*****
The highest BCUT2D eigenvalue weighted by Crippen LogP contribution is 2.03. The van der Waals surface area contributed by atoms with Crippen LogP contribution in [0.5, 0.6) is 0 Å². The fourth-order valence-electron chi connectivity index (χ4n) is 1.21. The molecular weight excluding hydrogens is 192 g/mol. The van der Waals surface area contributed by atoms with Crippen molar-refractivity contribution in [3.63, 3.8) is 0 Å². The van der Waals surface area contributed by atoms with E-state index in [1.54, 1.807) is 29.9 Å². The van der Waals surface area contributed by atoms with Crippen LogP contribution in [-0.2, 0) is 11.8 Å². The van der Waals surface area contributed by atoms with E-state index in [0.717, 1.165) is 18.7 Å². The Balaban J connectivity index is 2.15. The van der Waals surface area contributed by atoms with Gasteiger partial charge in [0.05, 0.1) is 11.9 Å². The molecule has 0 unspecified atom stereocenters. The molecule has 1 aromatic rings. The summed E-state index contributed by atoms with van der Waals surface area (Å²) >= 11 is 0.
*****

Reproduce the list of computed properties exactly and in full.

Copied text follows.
The highest BCUT2D eigenvalue weighted by Crippen LogP contribution is 2.03. The van der Waals surface area contributed by atoms with Crippen LogP contribution in [0.5, 0.6) is 0 Å². The fourth-order valence-electron chi connectivity index (χ4n) is 1.21. The molecular weight excluding hydrogens is 192 g/mol. The van der Waals surface area contributed by atoms with Crippen molar-refractivity contribution in [3.63, 3.8) is 0 Å². The van der Waals surface area contributed by atoms with E-state index in [1.54, 1.807) is 29.9 Å². The van der Waals surface area contributed by atoms with Crippen LogP contribution in [-0.2, 0) is 11.8 Å². The van der Waals surface area contributed by atoms with E-state index in [0.717, 1.165) is 18.7 Å². The Balaban J connectivity index is 2.15. The van der Waals surface area contributed by atoms with Gasteiger partial charge in [0.05, 0.1) is 11.9 Å². The molecule has 0 unspecified atom stereocenters. The molecule has 1 aromatic rings. The summed E-state index contributed by atoms with van der Waals surface area (Å²) >= 11 is 0.